The city council is at recess. If you listen carefully you can hear their raucus screams and laughter from the playground.
There was much restless scuffing and wriggling as they took on July 31 agenda’s last item, the state “Legacy” loan. You may recall the granolapark entry Our Great Legacy about this.
Briefly, the Maryland Community Legacy Fund is a low-interest loan for public/private economic development projects. The council was deliberating which of three proposals to apply for. They were: a parking facility for Old Town, streetscape improvements at the intersection of Carroll and Westmoreland Avenue, and street/facade/security improvements on New Hampshire Ave.
Since then the staff has been busy busy busy crafting a deal with the state . The Housing and Community Development office has parlayed the legacy loan into an arrangement wherein the loan finances an Old Town parking facility, to be paid off by proceeds from parking, AND an outright grant to make streetscape improvements at the Carroll and Westmoreland Avenue intersection.
Such a deal!
Maybe – it depends on the bids that come in for the streetscape work. If it is too much, then the city would have to pick up some of the cost. Also there is a certain reluctance, voiced by both the Mayor and councilmember Terry Seamens, to take on the expense of a project (even if funded by a grant) that SHOULD be taken on by the State Highways Administration, the agency that is in charge of state highway routes such as Carroll Avenue.
The Mayor bemoaned that the city is often in this position – paying for projects that should be funded by county or state agencies because those agencies are too slow. (Gilbert wonders if the city can just go ahead and do the projects, then bill the agencies for reimbursement).
Everyone concerned: the council, staff, Old Town Business Association, and the Old Town residents, are chomping at the bit to get PARKING. They have been for years. As gray-haired John Hume of the OTBA joked, when the legacy loan was first made available for Old Town parking, he had a full head of brown hair.
Ironically, the factor that accelerated this issue is no longer, er, a factor. The controversial “Talianos Building” development has undeveloped. The owners have reorganized the whole thing. It is now owned by an entity called “Keystone,” not ICG, and it reportedly no longer involves converting much of the space (the Talianos building and the undeveloped lot behind it) to residential use, and no longer involves a huge underground parking garage that feeds onto Westmoreland Avenue.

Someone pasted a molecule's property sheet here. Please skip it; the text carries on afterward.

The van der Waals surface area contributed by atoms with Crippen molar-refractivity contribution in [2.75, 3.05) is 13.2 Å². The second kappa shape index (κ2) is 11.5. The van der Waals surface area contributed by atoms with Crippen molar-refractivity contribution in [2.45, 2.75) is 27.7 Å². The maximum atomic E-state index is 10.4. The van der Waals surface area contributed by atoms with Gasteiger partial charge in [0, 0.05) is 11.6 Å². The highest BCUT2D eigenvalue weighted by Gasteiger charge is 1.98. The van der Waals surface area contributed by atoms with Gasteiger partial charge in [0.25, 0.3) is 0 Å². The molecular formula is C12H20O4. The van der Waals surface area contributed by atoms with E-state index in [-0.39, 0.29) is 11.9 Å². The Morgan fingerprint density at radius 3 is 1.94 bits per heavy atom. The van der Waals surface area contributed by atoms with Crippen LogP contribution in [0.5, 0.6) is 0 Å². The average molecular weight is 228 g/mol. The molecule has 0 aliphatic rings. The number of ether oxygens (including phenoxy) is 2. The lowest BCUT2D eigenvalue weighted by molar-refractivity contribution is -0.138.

That parking garage feed is what was driving the move to improve the Carroll/Westmoreland intersection, so Gilbert is wondering just what they are going to do there. He is afraid it will all end in a traffic light, resulting in a snarly mess like the one created by the intersection “improvements” at Ethan Allen and Sycamore Avenues (by the co-op).
Councilmember Bruce Williams said that he was glad for the reprieve that the ICG’s “undevelopment” gives the city. He’s hoping something better will come along. The mayor reminded everyone that downtown Silver Spring had a number of unacceptable projects proposed before a good one came along.
A local neighborhood association president, Bruce Moyer of the Westmoreland Area Community Organization, urged the council to look at Old Town and come up with not just a new parking facility, but a comprehensive plan for the area’s development.
Gilbert points out that the current situation leaves the large undeveloped tract behind the Old Town block up in the air. See, look out the window – there it is, floating in the sky. As you can observe, it is currently a paved-over parking lot (a very steep one). Typical of the Balkanization of the block, it is almost contiguous with the Urciolo-owned parking lot just in front of it, but it is at a slightly lower elevation and blocked by a huge chain-link fence that would not look out of place on an international border. The message is clear “I own this side, you own that side, keep your shoppers on your side and if you want to come to my shops, you can damn well walk all the way around the block” Shoppers and residents who encounter this obstruction universally think “this is dumb, why don’t they coordinate this mess?”
Similarly, throughout the course of the ICG development proposal process it seems the owners of one end of the block were barely speaking to the owner of the other end, and they certainly were not coordinating.
Sarah (“The Silver Fox”) Daines, of the Housing and Community Development Office mentioned in the course of her presentation the possibility of a “design charette” – a meeting with “stake holders” (this phrase conjures up a room full of people in stiff-necked Victorian attire carrying mallets and point bits of wood) and a consultant to take a comprehensive look at the area and come up with a “conceptual plan”.
This would, however, cost the city an estimated $90,000 for the consultant, which would nearly deplete the city’s yearly budget for consultant’s fees. The council was reluctant to commit to that, so the mayor put on the September agenda a discussion about where best to spend that money. There are a number consultant-worthy issues upcoming – the New Hampshire Avenue corridor is one, the Washington Adventist Hospital site (if the hospital leaves) is another.
Oh, my, Your Gilbert can just see the end of that “small town” feeling in Old Town in the not-so-distant future. Parking meters in the old parking lot! Signs telling out-of-towners where the parking lot IS, even! Sigh!
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